Monday, July 18, 2011

There are Jacob's Ladder quilts all over Blogland at the moment; I originally saw Lucy's and had to make my own, then Quiltville's  Bonnie put up the instructions for her Florabunda quilt, and then lots of people made one. Yankee Quilter  has one, and so does Lynn, and Subee as well.  This block can look so different when it's coloured in different ways, and there are even more variations when the colouring is reversed in half the blocks.

One thing that can really annoy me when putting blocks together side by side is the way the seam allowances build up.  I took care to press the seams a certain way to eliminate that problem, and when the time came to put the blocks together there wasn't a single seam that didn't butt neatly together. 

I had to draw a little diagram and leave it by the ironing board, because I forgot what I was doing every single day.  I found the idea for this little note holder on Sew many Ways blog.  She has a ton of good ideas on how to use everyday items in the sewing room or office; just click on the Tool Time button on the side. 


This is a double-sided photo frame from Ikea, but it's also useful to display notes and reminders on a crowded desk.  I slipped my diagram into the frame behind the photo, so whenever I needed to check what I was doing I could just swivel the frame around.

I'll have to do a series of posts on how Ikea has revolutionised my sewing room; everywhere I look I see something from that store!  It's one of my favourite places to visit.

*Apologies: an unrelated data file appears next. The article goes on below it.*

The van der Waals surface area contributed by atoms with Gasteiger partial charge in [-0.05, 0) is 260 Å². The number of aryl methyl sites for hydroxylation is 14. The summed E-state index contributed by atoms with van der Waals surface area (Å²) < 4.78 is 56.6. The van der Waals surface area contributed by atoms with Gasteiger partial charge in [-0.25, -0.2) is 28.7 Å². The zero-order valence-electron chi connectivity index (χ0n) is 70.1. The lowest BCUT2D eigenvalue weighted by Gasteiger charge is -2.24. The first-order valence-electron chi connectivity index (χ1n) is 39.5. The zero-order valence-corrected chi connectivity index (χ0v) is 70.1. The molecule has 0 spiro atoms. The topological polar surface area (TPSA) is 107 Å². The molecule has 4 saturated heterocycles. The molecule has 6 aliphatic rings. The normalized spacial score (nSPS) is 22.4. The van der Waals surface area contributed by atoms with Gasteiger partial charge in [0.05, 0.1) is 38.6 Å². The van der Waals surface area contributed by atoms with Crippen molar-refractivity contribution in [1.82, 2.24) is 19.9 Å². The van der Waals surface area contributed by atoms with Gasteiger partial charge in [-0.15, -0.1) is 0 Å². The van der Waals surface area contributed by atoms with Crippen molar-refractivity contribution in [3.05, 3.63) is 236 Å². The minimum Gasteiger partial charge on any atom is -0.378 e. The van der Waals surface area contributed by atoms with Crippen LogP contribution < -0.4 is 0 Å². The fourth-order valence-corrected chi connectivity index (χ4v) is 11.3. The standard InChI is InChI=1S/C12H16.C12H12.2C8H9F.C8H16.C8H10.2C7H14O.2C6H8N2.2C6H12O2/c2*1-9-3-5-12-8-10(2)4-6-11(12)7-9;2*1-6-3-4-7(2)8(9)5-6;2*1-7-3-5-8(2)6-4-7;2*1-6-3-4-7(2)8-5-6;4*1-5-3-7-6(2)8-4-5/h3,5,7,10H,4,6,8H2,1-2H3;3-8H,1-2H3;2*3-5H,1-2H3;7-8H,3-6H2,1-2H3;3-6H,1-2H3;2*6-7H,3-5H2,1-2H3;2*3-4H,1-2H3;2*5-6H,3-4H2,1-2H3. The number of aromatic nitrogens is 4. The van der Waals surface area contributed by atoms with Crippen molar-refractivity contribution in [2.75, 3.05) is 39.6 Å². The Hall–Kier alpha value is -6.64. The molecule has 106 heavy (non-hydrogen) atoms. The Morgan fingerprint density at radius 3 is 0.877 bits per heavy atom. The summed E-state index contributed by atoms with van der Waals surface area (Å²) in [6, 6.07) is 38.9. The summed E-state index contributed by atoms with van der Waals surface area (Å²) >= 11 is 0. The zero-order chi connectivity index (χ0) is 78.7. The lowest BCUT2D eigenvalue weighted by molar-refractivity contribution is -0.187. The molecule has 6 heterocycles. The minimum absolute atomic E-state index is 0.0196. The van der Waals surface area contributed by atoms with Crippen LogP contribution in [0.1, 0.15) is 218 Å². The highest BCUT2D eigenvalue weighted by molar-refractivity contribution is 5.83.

Basically what I did was press the dark chain blocks one way, and the light chain blocks the opposite way.  I made sure to position all the four patches so that both seam allowances that touched the outside edge went to the dark fabric.  It was no extra work to position them like this, and it certainly paid off when I put the blocks together.  I just hate having to mash seam allowances flat and hope they stay that way.

Bonnie's instructions show how to fan the seam allowances so that they match up at the edge of the block; I didn't bother with that, because on this block the fourpatches can be positioned so that the seam allowances mesh together anyway.

Because I didn't add a border I ran a line of stitching around the outside of the quilt, so that all those seams would be held tight.
My tops tend to wait a while before they get quilted, and if they don't have a border and are handled too much  the seams can start coming apart.  It was the work of minutes to stabilise the edges, and now I don't have to worry about those seams unravelling anymore.

3 comments:

sewprimitive karen 6:35 AM  

Thank you for the Sew Many Ways link; I would like to see a post on your IKEA items!

pdudgeon 6:38 AM  

i love your quilt! i'm getting closer to geting my own Jacob's Ladder blocks done...only 7 more to go!when i get all 30 done I'll go on to the 30 pairs of flying geese blocks, and then on to the 3 borders.
thanks again for your inspiration.

Henrietta 4:49 AM  

That is a good idea on the edge stabilization. So obvious now you have written about it but I probably would never have thought about it. Thank you for sharing!

After pouting whining and nagging mercilessly my daughter took me to Ikea in Sacramento as I passed through on my way to South Dakota. naturally we do not have one in the Islands at all never mind on my island.

I didn't get to spend nearly enough time there but at least I have been and seen. Sigh.

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